If your holiday traditions include a Christmas tree, you may have grappled with the question of whether an artificial or real tree is better for the planet. The answer is that there are pros and cons to each — and there are also outside-the-box alternatives that will help you tread lightly this holiday season.
Pros: A live tree sequesters carbon, supports local economies, and can be used as beneficial mulch, animal feed, artificial reefs or wildlife brush piles at the end of its life.
Cons: Unfortunately, much of the carbon sequestered in live trees is released once they are cut and disposed of at the end of the holiday season. Real Christmas trees are also often sprayed with chemical pesticides that are bad for workers and the environment and can leave residues in your tree that are toxic for the people and pets in your home. They also often travel hundreds of miles from where they’re grown to where they’re sold, creating air and climate pollution.
Pros: Research has shown that the longer an artificial tree is used the smaller negative impact it will have on the environment. However, you’ll need to use your artificial tree between 12 and 20 years to match the smaller carbon footprint of a real tree. Additionally, artificial trees often have other effects on wildlife, local water supplies, land preservation and local jobs that life cycle analyses don’t capture.
Cons: Most artificial trees are made from plastic, specifically PVC (vinyl — #3 plastic). Plastic is a fossil fuel-based material that requires a lot of chemicals, so it’s harmful to the climate and creates toxic pollution. Also, most artificial trees are made in China, and transporting them around the world creates greenhouse gases. Finally, at the end of an artificial tree’s useful life it’s rarely recycled but instead disposed of in a landfill or incinerator, potentially harming wildlife.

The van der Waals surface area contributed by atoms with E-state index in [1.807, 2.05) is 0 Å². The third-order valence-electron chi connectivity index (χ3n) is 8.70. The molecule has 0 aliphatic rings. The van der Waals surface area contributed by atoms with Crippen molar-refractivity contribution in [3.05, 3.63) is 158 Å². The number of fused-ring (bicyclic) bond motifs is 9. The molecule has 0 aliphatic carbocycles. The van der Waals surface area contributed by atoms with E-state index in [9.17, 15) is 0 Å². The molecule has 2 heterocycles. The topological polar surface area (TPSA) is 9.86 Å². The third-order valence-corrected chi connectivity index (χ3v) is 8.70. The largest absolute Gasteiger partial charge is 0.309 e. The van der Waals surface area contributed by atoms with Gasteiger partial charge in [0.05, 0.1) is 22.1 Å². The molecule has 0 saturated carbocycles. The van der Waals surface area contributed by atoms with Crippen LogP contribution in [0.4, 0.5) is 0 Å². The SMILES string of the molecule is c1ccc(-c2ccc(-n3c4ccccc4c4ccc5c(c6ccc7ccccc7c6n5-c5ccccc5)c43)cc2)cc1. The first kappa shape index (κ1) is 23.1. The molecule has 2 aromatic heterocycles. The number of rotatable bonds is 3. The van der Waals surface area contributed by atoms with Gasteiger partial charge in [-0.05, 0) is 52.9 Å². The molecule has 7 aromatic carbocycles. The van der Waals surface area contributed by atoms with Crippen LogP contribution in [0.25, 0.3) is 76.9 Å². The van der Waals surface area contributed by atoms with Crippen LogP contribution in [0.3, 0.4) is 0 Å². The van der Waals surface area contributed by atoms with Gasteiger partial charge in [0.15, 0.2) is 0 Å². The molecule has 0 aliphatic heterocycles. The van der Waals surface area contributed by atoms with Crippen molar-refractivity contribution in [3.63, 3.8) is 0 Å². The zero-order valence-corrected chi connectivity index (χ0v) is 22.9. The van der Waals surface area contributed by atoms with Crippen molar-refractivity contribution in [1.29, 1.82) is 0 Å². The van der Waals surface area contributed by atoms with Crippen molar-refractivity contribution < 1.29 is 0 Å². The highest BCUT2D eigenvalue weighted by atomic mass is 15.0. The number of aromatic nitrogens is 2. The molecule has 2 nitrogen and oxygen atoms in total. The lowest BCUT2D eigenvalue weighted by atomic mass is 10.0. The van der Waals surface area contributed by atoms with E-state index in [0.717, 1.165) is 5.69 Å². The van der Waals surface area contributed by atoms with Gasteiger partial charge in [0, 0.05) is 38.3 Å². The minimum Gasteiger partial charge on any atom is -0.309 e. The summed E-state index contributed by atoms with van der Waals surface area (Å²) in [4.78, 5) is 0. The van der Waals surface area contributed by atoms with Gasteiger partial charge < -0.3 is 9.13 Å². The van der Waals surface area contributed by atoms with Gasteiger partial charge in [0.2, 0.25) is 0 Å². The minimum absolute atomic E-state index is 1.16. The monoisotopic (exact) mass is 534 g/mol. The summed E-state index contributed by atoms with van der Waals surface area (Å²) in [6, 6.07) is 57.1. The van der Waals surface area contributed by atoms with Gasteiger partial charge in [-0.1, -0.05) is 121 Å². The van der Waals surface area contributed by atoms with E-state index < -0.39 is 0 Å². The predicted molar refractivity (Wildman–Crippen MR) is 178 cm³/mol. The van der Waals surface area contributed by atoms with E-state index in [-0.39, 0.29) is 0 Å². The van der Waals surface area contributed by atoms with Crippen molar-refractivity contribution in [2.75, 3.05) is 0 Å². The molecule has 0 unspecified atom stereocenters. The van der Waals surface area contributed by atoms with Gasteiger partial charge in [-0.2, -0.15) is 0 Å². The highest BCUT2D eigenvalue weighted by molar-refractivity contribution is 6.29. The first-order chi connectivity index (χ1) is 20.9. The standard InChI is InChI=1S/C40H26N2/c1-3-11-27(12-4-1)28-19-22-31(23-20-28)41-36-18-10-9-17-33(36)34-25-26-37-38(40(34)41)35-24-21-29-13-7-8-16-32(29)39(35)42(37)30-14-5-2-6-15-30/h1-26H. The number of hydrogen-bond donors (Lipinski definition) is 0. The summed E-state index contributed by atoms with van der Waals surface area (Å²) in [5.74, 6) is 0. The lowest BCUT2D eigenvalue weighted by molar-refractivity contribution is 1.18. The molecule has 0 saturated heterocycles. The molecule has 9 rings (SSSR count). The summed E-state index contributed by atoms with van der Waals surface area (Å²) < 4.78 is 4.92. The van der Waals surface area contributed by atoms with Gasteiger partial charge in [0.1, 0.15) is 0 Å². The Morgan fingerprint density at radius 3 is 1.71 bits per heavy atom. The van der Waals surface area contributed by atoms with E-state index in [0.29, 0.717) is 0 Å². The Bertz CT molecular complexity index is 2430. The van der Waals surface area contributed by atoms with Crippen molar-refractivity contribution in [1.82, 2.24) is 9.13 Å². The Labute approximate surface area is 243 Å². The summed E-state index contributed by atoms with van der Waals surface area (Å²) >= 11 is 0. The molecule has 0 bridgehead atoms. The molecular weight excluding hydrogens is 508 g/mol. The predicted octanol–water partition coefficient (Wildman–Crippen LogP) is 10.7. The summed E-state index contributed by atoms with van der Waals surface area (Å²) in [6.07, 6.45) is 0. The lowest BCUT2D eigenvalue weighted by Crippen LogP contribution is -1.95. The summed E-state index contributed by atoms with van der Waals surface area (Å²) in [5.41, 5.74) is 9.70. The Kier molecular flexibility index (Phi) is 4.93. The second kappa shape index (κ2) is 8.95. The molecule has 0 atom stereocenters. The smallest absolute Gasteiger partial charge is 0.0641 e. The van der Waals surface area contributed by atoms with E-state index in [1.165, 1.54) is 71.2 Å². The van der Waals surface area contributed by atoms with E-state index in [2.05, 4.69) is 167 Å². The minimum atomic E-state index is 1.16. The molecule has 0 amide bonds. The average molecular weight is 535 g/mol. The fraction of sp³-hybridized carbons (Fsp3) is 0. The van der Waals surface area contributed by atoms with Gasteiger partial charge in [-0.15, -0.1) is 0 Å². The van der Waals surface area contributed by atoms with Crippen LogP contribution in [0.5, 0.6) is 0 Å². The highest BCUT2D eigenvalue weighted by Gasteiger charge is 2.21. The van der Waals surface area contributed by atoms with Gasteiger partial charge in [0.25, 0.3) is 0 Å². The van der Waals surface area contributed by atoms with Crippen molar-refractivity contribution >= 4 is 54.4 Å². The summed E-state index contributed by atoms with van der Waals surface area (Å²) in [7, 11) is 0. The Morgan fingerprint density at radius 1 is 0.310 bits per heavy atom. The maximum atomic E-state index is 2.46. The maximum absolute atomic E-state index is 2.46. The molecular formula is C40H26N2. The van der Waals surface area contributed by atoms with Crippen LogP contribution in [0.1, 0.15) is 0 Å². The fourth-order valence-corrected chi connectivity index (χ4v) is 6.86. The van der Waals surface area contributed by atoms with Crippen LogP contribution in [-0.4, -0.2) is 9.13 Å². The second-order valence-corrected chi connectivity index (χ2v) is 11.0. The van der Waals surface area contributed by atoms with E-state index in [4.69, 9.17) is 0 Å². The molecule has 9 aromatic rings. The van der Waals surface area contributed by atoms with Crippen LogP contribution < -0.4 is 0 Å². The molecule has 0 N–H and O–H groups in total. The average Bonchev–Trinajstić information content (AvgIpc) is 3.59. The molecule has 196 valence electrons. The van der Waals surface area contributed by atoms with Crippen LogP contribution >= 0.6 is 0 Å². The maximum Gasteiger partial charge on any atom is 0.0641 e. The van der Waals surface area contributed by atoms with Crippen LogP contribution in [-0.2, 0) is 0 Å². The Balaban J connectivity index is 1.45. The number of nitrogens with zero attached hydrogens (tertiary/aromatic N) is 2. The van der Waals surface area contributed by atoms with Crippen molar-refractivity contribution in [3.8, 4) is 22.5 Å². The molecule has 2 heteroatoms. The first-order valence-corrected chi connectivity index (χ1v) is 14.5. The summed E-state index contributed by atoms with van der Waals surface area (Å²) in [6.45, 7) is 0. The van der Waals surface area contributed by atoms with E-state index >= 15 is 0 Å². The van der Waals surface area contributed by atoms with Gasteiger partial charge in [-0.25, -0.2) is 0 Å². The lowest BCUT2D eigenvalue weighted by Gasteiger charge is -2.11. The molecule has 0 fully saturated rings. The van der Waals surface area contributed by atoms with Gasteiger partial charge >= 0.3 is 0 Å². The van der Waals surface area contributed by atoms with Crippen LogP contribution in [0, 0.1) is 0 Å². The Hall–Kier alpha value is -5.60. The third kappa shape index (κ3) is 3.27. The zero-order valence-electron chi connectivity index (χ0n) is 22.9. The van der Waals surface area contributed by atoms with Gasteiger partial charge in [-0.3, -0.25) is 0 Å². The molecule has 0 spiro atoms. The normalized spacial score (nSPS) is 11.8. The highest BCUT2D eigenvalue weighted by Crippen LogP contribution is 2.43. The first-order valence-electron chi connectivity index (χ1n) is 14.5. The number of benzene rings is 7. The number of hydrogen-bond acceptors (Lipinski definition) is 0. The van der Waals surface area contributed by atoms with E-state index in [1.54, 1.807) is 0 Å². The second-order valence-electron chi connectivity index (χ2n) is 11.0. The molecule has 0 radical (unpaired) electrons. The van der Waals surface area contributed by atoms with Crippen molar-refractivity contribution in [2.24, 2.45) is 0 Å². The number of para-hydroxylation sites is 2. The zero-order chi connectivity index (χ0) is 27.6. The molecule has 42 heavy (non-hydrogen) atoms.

Live trees come out slightly ahead of artificial trees because no amount of decoration can hide the fact that plastic starts as fossil fuels and chemicals and ends as pollution and wildlife hazards. If you do go with a real tree, pick a living tree that can be planted afterwards, preferably one that is grown organically. You can look for organic Christmas tree farms in your area here. The best plastic tree is one that you already have or that you find at a thrift store so you’re not contributing to new plastic production.
To make your Christmas even greener, instead of purchasing a real or artificial tree, consider some fun and funky alternatives that can be made with materials you already have at home. Trees made of string, recyclable cardboard, books, twigs or a vintage metal tree are all creative alternatives with beautiful aesthetics and they’re better for the planet too.
Whether it’s a large or small gathering, entertaining can add serious stress to celebrations. We’re bombarded with images of extravagant holiday decorations and elaborate recipes. With standards like that, a simple party can become a monstrous task. Take a look at our Simpler Entertaining Guide to help ease the party planning, the Earth-friendly way.
SoKind is a registry and wishlist service that encourages the giving of homemade gifts, charitable donations, secondhand goods, experiences, time, day-of-event help, and more. Here's to more fun and less stuff!
“What I did for gifts when I was a poor college student was do paint-by-numbers and frame them and give them to friends – it doubled as my decompressing/ relaxing time and also as a gift!”
“My partner recently got me a cooking class over Skype for my birthday. I just signed up to do it in a couple weekends – I’ll be making homemade ravioli with someone in Italy!”
“One winter break I was home and offered to organize my sister’s room. She is a sentimental T-shirt collector and I convinced her to pick her favorites she wasn’t actually wearing anymore for me to make into a T-shirt quilt. I shared my skills of organization and gave a handmade gift of a quilt.”
*Methodology: The Center for Biological Diversity aggregated trash, recycling, yard waste and food waste data from 8 local governments across the country for the 2017, 2018 and 2019 calendar years. Data was reported in tons. Per capita rates were calculated using population estimates from the U.S. Census Bureau. Pounds per person was calculated using the EPA’s estimation that 4.9 pounds of waste is generated per person per day. We assume any variations in market-level data when aggregated are representative of a national trend.
In one U.S. survey, the following were given as the top reasons for traveling: